Am I correct that this is one way to find the ghost components? Is this the most natural path to them? Should it be obvious that the ghost map is multiplicative?

I'd be happy to hear how you think of the ghost components.


Firstly, it may be useful to point out that Witt originally did not introduce Witt vectors for modelling $\mathbb{Z}_p$ on the basis of $\mathbb{F}_p$ or the like, his starting point was to generalize Artin-Schreier theory to $p^n$-extensions, $n > 1$ (nowadays called Artin-Schreier-Witt theory), so it is kind of Galois theory-motivated.

Thus, Witt's original motivation/philosophy when thinking about ghost components may well diverge from the 'standard perspective' most texts use nowadays.

As you specifically ask "where the ghost components that are used to define Witt vectors come from.", this is maybe what you are looking for. This is beautifully explained by Harder in his article "Witt vectors" in a very motivating way.

I just copy

"See also Harder, Wittvektoren, Jahresber. Deutsch. Math.-Verein. 99 (1997), no. 1, 18--48. An English translation of this paper has appeared in Ernst Witt, Gesammelte Abhandlungen, Springer, Berlin, 1996."

from Chandan Dalawat's posting in the discussion "What is interesting/useful about big Witt Vectors?"

It may be totally useless, but the original german version is actually available online under http://dml.mathematik.uni-bielefeld.de/JB_DMV/JB_DMV_099_1.pdf, page 22 (warning, big file!)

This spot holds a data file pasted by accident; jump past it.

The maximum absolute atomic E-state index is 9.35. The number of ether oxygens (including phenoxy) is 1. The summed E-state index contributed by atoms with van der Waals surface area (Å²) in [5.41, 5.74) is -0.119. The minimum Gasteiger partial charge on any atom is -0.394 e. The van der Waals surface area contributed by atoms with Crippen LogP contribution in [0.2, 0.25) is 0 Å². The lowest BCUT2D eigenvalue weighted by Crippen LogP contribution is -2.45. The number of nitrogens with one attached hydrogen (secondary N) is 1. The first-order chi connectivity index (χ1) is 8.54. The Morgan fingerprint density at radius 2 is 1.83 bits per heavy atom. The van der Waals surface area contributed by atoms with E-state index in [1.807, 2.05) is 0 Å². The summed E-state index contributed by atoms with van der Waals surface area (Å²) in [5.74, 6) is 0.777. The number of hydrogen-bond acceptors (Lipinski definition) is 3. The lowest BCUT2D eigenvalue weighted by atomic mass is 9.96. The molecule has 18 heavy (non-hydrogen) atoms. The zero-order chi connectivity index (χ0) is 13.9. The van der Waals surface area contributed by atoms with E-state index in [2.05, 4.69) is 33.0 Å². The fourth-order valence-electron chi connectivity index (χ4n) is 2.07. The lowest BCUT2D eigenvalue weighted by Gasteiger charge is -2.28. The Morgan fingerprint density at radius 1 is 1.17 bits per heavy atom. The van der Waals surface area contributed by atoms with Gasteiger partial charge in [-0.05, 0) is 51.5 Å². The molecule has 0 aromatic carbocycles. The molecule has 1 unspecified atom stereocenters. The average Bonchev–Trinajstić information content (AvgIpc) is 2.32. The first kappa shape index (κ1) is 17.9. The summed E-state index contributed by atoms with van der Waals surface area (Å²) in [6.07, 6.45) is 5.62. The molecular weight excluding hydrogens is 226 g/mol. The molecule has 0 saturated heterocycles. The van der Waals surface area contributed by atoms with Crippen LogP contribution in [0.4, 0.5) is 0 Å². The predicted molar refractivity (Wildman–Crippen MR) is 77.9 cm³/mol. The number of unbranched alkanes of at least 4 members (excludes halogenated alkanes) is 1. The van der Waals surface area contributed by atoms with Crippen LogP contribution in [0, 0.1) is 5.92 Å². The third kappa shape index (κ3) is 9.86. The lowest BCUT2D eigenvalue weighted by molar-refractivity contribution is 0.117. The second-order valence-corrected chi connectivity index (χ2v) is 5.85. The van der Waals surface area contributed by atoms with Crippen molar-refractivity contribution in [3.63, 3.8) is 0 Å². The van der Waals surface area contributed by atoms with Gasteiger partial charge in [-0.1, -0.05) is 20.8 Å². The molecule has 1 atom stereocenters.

Hmmmmm, so I hope maybe this is in some way useful...... maybe not.

  • $\begingroup$ in fact the English translation is on google books!!! just google for 'harder "essay on witt vectors"' $\endgroup$ – olli_jvn Feb 13 '10 at 19:34
  • $\begingroup$ Thanks for your answer, and your comment about the English translation! It especially addresses my concern about the method I described working for the Witt vector (c_0, c_1^p, ...) rather than (c_0, c_1, ...). The only thing I'm still wondering about is why the ghost map, derived in this way, is multiplicative. $\endgroup$ – CJD Feb 15 '10 at 13:24

I hope this question ist still interesting for some people, as it is for me. I will first try to give a motivation for the "ghost map", i.e. the Witt polynomials, which, I think, is absent from Harder's article, and then give some historical remarks.